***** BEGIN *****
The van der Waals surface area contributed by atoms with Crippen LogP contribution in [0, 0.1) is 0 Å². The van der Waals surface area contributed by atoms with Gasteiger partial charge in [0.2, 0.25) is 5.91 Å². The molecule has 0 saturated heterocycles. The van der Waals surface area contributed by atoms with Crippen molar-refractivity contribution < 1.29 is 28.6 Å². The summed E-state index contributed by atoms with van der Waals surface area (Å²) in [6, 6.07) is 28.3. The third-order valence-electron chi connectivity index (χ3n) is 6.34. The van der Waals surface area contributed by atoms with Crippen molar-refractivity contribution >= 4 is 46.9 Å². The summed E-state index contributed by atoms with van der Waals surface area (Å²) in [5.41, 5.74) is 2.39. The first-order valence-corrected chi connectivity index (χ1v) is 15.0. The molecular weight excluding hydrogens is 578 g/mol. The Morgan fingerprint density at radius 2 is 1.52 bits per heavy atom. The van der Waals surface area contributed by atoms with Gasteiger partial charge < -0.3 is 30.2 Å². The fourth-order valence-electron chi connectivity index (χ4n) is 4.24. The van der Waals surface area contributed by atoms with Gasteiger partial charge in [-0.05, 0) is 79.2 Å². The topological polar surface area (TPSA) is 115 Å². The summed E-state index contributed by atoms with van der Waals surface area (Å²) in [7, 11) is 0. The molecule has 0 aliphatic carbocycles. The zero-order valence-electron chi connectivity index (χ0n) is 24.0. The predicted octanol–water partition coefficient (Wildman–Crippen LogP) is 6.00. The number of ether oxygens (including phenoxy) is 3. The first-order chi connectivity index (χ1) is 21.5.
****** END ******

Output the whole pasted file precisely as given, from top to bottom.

The van der Waals surface area contributed by atoms with Crippen LogP contribution in [0, 0.1) is 0 Å². The van der Waals surface area contributed by atoms with Gasteiger partial charge in [0.2, 0.25) is 5.91 Å². The molecule has 0 saturated heterocycles. The van der Waals surface area contributed by atoms with Crippen molar-refractivity contribution < 1.29 is 28.6 Å². The summed E-state index contributed by atoms with van der Waals surface area (Å²) in [6, 6.07) is 28.3. The third-order valence-electron chi connectivity index (χ3n) is 6.34. The van der Waals surface area contributed by atoms with Crippen molar-refractivity contribution >= 4 is 46.9 Å². The summed E-state index contributed by atoms with van der Waals surface area (Å²) in [5.41, 5.74) is 2.39. The first-order valence-corrected chi connectivity index (χ1v) is 15.0. The molecular weight excluding hydrogens is 578 g/mol. The Morgan fingerprint density at radius 2 is 1.52 bits per heavy atom. The van der Waals surface area contributed by atoms with Gasteiger partial charge < -0.3 is 30.2 Å². The fourth-order valence-electron chi connectivity index (χ4n) is 4.24. The van der Waals surface area contributed by atoms with Gasteiger partial charge in [-0.05, 0) is 79.2 Å². The topological polar surface area (TPSA) is 115 Å². The summed E-state index contributed by atoms with van der Waals surface area (Å²) in [7, 11) is 0. The molecule has 0 aliphatic carbocycles. The zero-order valence-electron chi connectivity index (χ0n) is 24.0. The predicted octanol–water partition coefficient (Wildman–Crippen LogP) is 6.00. The number of ether oxygens (including phenoxy) is 3. The first-order chi connectivity index (χ1) is 21.5.